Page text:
Jul/Aug
2016

Remodeler's Corner: The King George Pub at the Bottom of the Stairs

Written by Bob Freund
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Contractor: Elias Construction, L.L.C.

Project: Lower Level Remodel.

Subcontractors: Bright Ideas, Dapper Surfaces, DeGeus Tile & Granite, Ferguson, Haley Comfort Systems, K&S Heating, Air Conditioning, Plumbing, Electrical, North Star Stone and Masonry, Shea’s Way Custom Cabinetry, Top Shop of Rochester

When Jonathan and Tricia Torrens-Burton crave a pint of foamy ale or a rousing game of darts, they always can frequent “The King George.” Their favorite pub is never more than a few steps and a few stairs away. Descending down stairs past the picture of the Union Flag, they enter their private pub, passing under the most British of cheers overhead “God Save The Queen.”

British Roots Grow in the Basement  

The King George fills much of the lower level in the Torrens-Burton home in rural Oronoco. The couple indulged British roots when, after a dozen years in their home, they decided to finish their walk-out basement. They figured “If we’re going to finish it, let’s do something different and fun down there,” Tricia says. 

The Torrens-Burton family has an authentic connection to the Queen’s realm.  Jonathan is a true Brit. Born in Southampton, England, he came to America 22 years ago and now holds dual citizenship in the United Kingdom and the United States. Jonathan returns to England every year to see his British relatives. “For him, England is home,” says his Minnesota-born spouse.

When they found remodeling specialist Elias Construction, L.L.C. of Byron through a friend in the construction industry, their lowest floor was used merely for storage space. During a five-month period from late 2014 to the following spring, the Torrens-Burtons and Elias Construction built the pub-themed room and a guest bedroom/bathroom.

COINING A BAR FOR DECORATION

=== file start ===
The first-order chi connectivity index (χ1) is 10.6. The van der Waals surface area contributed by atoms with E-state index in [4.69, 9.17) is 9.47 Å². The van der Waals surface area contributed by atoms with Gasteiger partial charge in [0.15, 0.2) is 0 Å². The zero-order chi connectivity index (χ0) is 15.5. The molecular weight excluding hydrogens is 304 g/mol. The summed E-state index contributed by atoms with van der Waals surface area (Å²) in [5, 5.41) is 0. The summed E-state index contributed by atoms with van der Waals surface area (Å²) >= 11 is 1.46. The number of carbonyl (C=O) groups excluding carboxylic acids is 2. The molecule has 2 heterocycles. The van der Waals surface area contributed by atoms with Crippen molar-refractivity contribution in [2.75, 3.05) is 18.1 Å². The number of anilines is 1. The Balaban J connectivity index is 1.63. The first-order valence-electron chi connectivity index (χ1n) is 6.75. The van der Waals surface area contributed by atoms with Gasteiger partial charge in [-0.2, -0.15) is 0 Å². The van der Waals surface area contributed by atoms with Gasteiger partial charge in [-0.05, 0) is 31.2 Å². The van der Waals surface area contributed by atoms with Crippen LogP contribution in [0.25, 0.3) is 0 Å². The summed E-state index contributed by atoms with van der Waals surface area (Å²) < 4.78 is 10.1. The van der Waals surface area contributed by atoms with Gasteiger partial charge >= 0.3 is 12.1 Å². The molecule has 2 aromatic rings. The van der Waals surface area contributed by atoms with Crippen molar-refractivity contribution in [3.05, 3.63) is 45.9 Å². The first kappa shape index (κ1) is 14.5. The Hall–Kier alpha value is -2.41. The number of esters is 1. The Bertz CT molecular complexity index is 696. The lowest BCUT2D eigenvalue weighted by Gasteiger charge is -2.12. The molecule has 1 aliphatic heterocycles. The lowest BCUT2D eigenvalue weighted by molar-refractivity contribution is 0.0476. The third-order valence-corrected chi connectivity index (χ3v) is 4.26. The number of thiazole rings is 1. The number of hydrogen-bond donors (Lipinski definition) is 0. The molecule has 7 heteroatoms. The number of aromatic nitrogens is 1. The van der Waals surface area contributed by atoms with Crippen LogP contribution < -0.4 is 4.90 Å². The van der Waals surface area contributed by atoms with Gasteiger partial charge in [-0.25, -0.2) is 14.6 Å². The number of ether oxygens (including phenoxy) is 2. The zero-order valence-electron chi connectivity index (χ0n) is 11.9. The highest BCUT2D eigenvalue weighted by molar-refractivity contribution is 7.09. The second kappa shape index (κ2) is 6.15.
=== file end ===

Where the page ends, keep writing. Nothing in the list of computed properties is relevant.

The King George’s freestanding bar, the centerpiece to the pub, stretches 9 feet long and is parallel to another 9-foot wet bar, where drinks and food are prepared. The most unique features in the oakwood bars are the countertops. They gleam with hundreds of British and American pennies, all sealed into a bed of clear epoxy. From the right angle, a viewer can spot the Union Flag—the flag of the United Kingdom—drawn out in pennies. 

The King George is equipped for darts. An English-made dartboard hangs in front of a handmade corkboard, made of about 1,650 wine corks to protect the wall. Competitors toss their darts from a rubber mat, marked for distance from the dartboard, and they tally scores by hand at a nearby chalkboard, Jonathan says. No electronics here.

The in-house pub also evokes Britain with details for the eye and the ear. A large silver bell has an important role. In an authentic pub, “Ten minutes before they have to stop serving, (bartenders) will say ‘Last orders!’” and ring the bell, Jonathan explains. The bathroom door is labeled “WC,” short for “water closet.” Even the red, white, blue and grays in the walls echo the colors of the Union Flag, says Tricia, who painted and papered the walls.  

A portrait of Jonathan’s grandfather, Sgt. Arthur Torrens Burton of the 36th Ulster Division, British Expeditionary Force, and his citation for “gallantry and good work” under fire in World War I looks out from one wall in the pub. 

An outdoor patio was enlarged and repaved to enhance the interior project. Just outside the patio door stands an old iron bathtub, named “The Pub Tub.” When the camaraderie flows out into the patio, “We fill (the tub) with ice and put beer in it,” Jonathan says. The old-style tub is a hefty heirloom from Tricia’s grandparents. 

THE FAMILY TOUCH TOO

The Torrens-Burtons took the opportunity to carve out a complementing family room with a wide-screen TV and area sound system. A new fireplace contains a thin decorative brick named “English Pub,” Jonathan says.

The most complicated construction for the project involved removing concrete and reworking the plumbing for a new guest bedroom and bathroom, Elias Construction owner Mickey Elias says. In the new bathroom, Elias converted an antique dresser into a vanity supporting a round sink.

Much of what now is underfoot in the Torrens-Burton house also is new. The pub and family room floors were refreshed with smooth, colored concrete—in this case, a dark brown that looks almost like soil. The Torrens-Burtons also chose bamboo wood for new flooring in the main living areas of their home. “Bamboo has become more popular,” Elias said. “It’s a durable, hard product.” 

The couple began working with Elias in October 2014, and in just more than three months, construction began in January 2015. The Byron contractor featured the Torrens-Burton home in the 2015 Remodelers Tour sponsored by Rochester Area Builders Inc.  

“I thought it turned out gorgeous,” Elias says. It certainly is “one of my favorite basements,” the contractor says.

Bob Freund is a freelance writer based in Rochester.